The properties of Cerenkov radiation have been exploited in the development of a branch of gamma-ray astronomy that covers the energy range of about 105–108 MeV. A high-energy gamma ray from a source external to the Earth creates in the atmosphere a cascade of secondary electrons and positrons (Fig. 2). This cascade is generated by the interplay of two processes: electron-positron pair production from gamma rays, and gamma-ray emission as the electrons and positrons are accelerated by the electric fields of nuclei in the atmosphere (bremsstrahlung). For a primary gamma ray having an energy of 1012 eV (1 teraelectronvolt), as many as 1000 or more electrons and positrons will contribute to the cascade. The combined Cerenkov light of the cascade is beamed to the ground over an area a few hundred meters in diameter and marks the arrival direction of the initiating gamma ray to about 1°. On a clear, dark night this radiation may be detected as a pulse of light lasting a few nanoseconds, by using an optical reflector (Fig. 3). See also: Bremsstrahlung; Electron-positron pair production
This technique offers a means to study regions of the universe where charged particles are accelerated to extreme relativistic energies. Such regions involve highly magnetized, rapidly spinning neutron stars; supernova remnants; and active galactic nuclei. These same motivations drive the satellite observations of the EGRET instrument of the Compton Gamma-Ray Observatory at lower gamma-ray energies (up to about 104 MeV). See also: Gamma-ray astronomy
The idea of using the atmosphere as an essential component of a very high energy gamma-ray detector dates from the 1960s. However, the development of the field was hindered for several decades by the enormous background to any possible gamma-ray signal that arises from cosmic-ray-induced air showers. Such showers are hundreds of times more numerous (within a 1° field of view) than the showers from even the strongest gamma-ray source. However, the technique remains attractive since it appears to be the only viable technique for gamma-ray astronomy in this energy range. See also: Cosmic rays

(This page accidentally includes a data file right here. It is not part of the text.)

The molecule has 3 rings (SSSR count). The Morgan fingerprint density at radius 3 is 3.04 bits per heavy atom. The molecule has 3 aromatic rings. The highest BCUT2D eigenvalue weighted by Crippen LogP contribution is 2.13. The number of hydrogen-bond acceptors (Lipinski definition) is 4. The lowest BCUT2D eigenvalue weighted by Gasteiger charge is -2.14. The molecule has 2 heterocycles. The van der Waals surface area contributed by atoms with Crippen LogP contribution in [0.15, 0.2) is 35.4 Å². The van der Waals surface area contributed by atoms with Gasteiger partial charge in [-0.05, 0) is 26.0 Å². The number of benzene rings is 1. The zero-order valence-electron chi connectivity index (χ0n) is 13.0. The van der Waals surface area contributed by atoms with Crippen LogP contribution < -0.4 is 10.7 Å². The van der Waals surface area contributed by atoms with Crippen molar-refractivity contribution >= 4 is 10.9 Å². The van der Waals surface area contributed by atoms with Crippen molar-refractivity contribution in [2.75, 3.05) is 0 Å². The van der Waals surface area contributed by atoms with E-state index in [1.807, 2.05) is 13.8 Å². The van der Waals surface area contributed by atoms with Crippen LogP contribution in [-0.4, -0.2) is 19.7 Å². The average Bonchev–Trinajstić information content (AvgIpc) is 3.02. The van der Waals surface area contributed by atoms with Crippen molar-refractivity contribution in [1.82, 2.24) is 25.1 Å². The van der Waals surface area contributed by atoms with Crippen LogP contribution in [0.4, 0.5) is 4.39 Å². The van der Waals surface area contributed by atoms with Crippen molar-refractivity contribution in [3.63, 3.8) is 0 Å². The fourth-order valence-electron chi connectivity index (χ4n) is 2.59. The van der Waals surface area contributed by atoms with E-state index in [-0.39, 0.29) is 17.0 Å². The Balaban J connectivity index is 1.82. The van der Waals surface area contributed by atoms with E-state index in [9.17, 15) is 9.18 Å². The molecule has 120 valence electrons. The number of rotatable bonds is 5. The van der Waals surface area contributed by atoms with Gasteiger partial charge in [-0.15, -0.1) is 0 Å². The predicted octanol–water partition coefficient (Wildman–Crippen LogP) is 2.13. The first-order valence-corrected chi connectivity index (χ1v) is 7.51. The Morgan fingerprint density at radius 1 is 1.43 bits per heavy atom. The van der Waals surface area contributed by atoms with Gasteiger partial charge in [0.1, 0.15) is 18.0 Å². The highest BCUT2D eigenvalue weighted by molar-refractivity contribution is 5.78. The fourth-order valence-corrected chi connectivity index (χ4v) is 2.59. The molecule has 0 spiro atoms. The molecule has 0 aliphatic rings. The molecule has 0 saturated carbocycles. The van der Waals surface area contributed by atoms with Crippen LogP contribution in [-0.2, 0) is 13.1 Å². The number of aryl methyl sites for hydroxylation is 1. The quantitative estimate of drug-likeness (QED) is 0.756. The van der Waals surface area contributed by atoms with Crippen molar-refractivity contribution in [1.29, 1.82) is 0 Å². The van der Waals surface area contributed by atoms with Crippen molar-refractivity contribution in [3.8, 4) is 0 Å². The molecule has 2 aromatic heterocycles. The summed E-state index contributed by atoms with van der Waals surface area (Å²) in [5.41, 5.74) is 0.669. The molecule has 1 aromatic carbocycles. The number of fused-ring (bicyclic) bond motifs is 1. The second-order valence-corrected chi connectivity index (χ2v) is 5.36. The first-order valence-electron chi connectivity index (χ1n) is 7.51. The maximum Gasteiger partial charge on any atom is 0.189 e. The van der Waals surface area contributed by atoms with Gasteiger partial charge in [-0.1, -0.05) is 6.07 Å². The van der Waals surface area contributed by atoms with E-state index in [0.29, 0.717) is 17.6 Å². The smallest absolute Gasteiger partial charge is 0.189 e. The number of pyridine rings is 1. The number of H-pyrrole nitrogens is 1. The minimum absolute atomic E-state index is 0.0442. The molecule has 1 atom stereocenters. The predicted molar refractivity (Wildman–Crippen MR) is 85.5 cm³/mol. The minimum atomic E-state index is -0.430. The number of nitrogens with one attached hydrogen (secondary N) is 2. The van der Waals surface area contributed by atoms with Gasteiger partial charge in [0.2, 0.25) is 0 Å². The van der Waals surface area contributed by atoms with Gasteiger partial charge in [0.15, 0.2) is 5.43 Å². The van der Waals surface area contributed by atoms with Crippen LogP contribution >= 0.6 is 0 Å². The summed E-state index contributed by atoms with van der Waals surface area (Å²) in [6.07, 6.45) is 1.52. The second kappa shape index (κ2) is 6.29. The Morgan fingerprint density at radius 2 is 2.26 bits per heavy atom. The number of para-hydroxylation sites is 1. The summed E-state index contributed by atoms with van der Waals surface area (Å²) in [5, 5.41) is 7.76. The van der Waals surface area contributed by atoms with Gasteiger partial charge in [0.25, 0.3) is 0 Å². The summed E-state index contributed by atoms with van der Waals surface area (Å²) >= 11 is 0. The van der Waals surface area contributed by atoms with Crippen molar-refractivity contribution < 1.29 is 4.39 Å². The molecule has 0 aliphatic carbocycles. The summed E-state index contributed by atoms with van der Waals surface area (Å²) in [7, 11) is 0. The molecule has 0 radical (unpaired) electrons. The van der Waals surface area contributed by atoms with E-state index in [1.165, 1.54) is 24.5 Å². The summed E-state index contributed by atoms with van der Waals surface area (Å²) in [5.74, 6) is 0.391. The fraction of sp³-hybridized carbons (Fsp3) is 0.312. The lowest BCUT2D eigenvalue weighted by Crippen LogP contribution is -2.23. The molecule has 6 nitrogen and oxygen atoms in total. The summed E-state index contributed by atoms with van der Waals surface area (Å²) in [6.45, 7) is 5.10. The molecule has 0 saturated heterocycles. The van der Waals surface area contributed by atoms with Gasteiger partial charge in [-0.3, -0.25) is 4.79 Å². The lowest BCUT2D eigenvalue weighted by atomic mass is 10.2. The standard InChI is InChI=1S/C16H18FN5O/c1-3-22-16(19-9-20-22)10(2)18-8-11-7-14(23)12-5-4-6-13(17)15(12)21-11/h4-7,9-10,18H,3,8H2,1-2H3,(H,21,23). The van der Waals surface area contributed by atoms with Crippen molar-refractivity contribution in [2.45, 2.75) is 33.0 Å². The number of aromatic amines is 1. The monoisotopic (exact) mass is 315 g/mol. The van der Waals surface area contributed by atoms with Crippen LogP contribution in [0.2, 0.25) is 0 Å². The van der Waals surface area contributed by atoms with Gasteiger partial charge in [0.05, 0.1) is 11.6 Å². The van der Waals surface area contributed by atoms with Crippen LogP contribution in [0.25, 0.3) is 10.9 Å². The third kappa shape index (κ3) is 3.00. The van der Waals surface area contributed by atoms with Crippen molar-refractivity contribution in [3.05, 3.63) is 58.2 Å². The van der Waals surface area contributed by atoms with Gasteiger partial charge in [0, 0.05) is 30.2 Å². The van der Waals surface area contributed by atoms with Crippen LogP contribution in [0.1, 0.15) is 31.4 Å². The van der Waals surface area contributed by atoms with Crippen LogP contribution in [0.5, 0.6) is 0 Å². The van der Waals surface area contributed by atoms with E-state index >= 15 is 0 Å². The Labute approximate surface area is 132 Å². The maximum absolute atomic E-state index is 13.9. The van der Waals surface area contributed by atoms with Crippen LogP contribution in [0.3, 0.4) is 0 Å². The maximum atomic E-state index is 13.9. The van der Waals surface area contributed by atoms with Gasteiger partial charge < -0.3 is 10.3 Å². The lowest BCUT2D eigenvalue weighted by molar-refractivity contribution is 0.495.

Rapid development of the field dates from the late 1980s and follows the recognition that cosmic-ray air showers differ substantially from gamma-ray air showers. In order to distinguish between them, it is necessary to image each individual air shower. The imaging is accomplished through the use of an array of fast photomultipliers, operating in the focal plane of the gamma-ray telescope. Comparison of observed image parameters for each shower with the image expected for a gamma-ray shower results in rejection of more than 99% of background cosmic-ray showers, while more than 50% of gamma-ray showers are retained.
A number of imaging Cerenkov telescopes are in operation with, in most cases, focal-plane imaging detectors consisting of more than 100 pixels. By 1998, seven sources had been reliably observed with good signal-to-noise ratios.
Spin-powered neutron stars
Three of these sources are associated with spin-powered neutron stars, the Crab pulsar, Vela pulsar, and PSR B1706-44, all located within the Milky Way Galaxy less than 7000 light-years from the Earth. Unlike earlier detections, however, there is no evidence for pulsations at the spin periods of the neutron stars. (This behavior is in contrast to observations at lower gamma-ray energies from the EGRET instrument, in which the gamma rays are dominantly pulsed.) For these sources the unpulsed gamma rays are presumably associated with a surrounding nebula. For the Crab, the nebula is clearly observed, but for the other two objects there is some ambiguity concerning the presence of any nebulae.